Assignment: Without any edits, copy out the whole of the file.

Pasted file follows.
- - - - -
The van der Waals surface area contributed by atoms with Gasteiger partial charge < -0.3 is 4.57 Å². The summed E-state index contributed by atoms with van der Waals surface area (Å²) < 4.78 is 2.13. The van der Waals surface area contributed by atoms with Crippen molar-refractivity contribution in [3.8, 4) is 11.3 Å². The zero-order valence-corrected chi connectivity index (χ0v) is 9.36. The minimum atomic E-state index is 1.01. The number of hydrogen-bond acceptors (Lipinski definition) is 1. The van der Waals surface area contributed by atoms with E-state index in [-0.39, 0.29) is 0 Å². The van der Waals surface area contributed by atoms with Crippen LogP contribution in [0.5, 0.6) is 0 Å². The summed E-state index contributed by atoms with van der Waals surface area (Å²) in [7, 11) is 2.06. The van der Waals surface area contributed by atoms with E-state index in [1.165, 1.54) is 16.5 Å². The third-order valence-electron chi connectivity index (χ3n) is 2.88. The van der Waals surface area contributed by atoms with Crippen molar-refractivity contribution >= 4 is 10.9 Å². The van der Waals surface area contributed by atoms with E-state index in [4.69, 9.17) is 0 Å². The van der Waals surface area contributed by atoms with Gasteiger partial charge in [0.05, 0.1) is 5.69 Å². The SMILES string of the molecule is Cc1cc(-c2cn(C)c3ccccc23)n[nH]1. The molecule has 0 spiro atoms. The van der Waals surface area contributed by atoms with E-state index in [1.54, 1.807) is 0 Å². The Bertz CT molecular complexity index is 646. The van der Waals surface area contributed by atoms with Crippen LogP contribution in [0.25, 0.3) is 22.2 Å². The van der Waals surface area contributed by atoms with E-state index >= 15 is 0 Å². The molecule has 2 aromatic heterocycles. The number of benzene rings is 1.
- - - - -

The van der Waals surface area contributed by atoms with Gasteiger partial charge < -0.3 is 4.57 Å². The summed E-state index contributed by atoms with van der Waals surface area (Å²) < 4.78 is 2.13. The van der Waals surface area contributed by atoms with Crippen molar-refractivity contribution in [3.8, 4) is 11.3 Å². The zero-order valence-corrected chi connectivity index (χ0v) is 9.36. The minimum atomic E-state index is 1.01. The number of hydrogen-bond acceptors (Lipinski definition) is 1. The van der Waals surface area contributed by atoms with E-state index in [-0.39, 0.29) is 0 Å². The van der Waals surface area contributed by atoms with Crippen LogP contribution in [0.5, 0.6) is 0 Å². The summed E-state index contributed by atoms with van der Waals surface area (Å²) in [7, 11) is 2.06. The van der Waals surface area contributed by atoms with E-state index in [1.165, 1.54) is 16.5 Å². The third-order valence-electron chi connectivity index (χ3n) is 2.88. The van der Waals surface area contributed by atoms with Crippen molar-refractivity contribution >= 4 is 10.9 Å². The van der Waals surface area contributed by atoms with E-state index in [4.69, 9.17) is 0 Å². The van der Waals surface area contributed by atoms with Gasteiger partial charge in [0.05, 0.1) is 5.69 Å². The SMILES string of the molecule is Cc1cc(-c2cn(C)c3ccccc23)n[nH]1. The molecule has 0 spiro atoms. The van der Waals surface area contributed by atoms with E-state index in [1.54, 1.807) is 0 Å². The Bertz CT molecular complexity index is 646. The van der Waals surface area contributed by atoms with Crippen LogP contribution in [0.25, 0.3) is 22.2 Å². The van der Waals surface area contributed by atoms with E-state index >= 15 is 0 Å². The molecule has 2 aromatic heterocycles. The number of benzene rings is 1.